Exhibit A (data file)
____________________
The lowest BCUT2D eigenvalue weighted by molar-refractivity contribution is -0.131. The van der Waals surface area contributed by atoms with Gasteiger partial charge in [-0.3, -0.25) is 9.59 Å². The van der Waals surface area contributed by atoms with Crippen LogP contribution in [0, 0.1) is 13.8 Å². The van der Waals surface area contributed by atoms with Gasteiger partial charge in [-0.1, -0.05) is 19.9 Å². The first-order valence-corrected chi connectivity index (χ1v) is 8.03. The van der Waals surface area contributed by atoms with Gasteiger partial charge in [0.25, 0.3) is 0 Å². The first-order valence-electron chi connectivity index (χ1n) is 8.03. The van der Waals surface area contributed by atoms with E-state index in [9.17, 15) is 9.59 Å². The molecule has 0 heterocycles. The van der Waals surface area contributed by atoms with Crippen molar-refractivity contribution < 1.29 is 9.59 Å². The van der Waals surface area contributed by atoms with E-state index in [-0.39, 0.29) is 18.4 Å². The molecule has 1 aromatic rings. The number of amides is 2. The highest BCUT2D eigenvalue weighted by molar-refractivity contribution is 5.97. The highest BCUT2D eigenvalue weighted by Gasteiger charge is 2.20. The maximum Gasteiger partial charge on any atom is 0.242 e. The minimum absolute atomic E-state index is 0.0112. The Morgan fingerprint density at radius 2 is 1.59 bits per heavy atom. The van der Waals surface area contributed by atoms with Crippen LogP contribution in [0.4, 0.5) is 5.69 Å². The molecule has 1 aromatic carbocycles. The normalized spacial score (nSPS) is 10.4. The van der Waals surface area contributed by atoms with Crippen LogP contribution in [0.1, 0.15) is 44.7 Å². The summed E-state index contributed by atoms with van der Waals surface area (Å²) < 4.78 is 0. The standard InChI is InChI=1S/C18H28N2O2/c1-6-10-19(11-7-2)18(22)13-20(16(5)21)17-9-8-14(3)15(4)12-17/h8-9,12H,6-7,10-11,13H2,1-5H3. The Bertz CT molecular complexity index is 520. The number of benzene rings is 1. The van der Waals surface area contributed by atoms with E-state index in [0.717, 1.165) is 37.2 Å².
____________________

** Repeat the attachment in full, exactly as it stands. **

The lowest BCUT2D eigenvalue weighted by molar-refractivity contribution is -0.131. The van der Waals surface area contributed by atoms with Gasteiger partial charge in [-0.3, -0.25) is 9.59 Å². The van der Waals surface area contributed by atoms with Crippen LogP contribution in [0, 0.1) is 13.8 Å². The van der Waals surface area contributed by atoms with Gasteiger partial charge in [-0.1, -0.05) is 19.9 Å². The first-order valence-corrected chi connectivity index (χ1v) is 8.03. The van der Waals surface area contributed by atoms with Gasteiger partial charge in [0.25, 0.3) is 0 Å². The first-order valence-electron chi connectivity index (χ1n) is 8.03. The van der Waals surface area contributed by atoms with E-state index in [9.17, 15) is 9.59 Å². The molecule has 0 heterocycles. The van der Waals surface area contributed by atoms with Crippen molar-refractivity contribution < 1.29 is 9.59 Å². The van der Waals surface area contributed by atoms with E-state index in [-0.39, 0.29) is 18.4 Å². The molecule has 1 aromatic rings. The number of amides is 2. The highest BCUT2D eigenvalue weighted by molar-refractivity contribution is 5.97. The highest BCUT2D eigenvalue weighted by Gasteiger charge is 2.20. The maximum Gasteiger partial charge on any atom is 0.242 e. The minimum absolute atomic E-state index is 0.0112. The Morgan fingerprint density at radius 2 is 1.59 bits per heavy atom. The van der Waals surface area contributed by atoms with Crippen LogP contribution in [0.4, 0.5) is 5.69 Å². The molecule has 1 aromatic carbocycles. The normalized spacial score (nSPS) is 10.4. The van der Waals surface area contributed by atoms with Crippen LogP contribution in [0.1, 0.15) is 44.7 Å². The summed E-state index contributed by atoms with van der Waals surface area (Å²) < 4.78 is 0. The standard InChI is InChI=1S/C18H28N2O2/c1-6-10-19(11-7-2)18(22)13-20(16(5)21)17-9-8-14(3)15(4)12-17/h8-9,12H,6-7,10-11,13H2,1-5H3. The Bertz CT molecular complexity index is 520. The number of benzene rings is 1. The van der Waals surface area contributed by atoms with E-state index in [0.717, 1.165) is 37.2 Å².